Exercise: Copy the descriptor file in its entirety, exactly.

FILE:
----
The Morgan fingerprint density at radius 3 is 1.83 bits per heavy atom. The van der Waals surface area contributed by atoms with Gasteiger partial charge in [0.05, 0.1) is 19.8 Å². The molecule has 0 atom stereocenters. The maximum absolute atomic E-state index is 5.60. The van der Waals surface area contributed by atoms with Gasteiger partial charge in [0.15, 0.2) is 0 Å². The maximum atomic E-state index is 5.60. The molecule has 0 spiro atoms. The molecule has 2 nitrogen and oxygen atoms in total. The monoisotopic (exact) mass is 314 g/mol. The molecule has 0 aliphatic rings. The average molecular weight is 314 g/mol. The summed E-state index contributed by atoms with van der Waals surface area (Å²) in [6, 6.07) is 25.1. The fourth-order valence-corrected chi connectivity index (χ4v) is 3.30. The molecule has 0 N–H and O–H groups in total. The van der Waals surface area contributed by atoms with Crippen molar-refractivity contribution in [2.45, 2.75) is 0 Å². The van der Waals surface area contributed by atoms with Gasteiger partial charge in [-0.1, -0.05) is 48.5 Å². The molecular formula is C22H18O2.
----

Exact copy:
The Morgan fingerprint density at radius 3 is 1.83 bits per heavy atom. The van der Waals surface area contributed by atoms with Gasteiger partial charge in [0.05, 0.1) is 19.8 Å². The molecule has 0 atom stereocenters. The maximum absolute atomic E-state index is 5.60. The van der Waals surface area contributed by atoms with Gasteiger partial charge in [0.15, 0.2) is 0 Å². The maximum atomic E-state index is 5.60. The molecule has 0 spiro atoms. The molecule has 2 nitrogen and oxygen atoms in total. The monoisotopic (exact) mass is 314 g/mol. The molecule has 0 aliphatic rings. The average molecular weight is 314 g/mol. The summed E-state index contributed by atoms with van der Waals surface area (Å²) in [6, 6.07) is 25.1. The fourth-order valence-corrected chi connectivity index (χ4v) is 3.30. The molecule has 0 N–H and O–H groups in total. The van der Waals surface area contributed by atoms with Crippen molar-refractivity contribution in [2.45, 2.75) is 0 Å². The van der Waals surface area contributed by atoms with Gasteiger partial charge in [-0.1, -0.05) is 48.5 Å². The molecular formula is C22H18O2.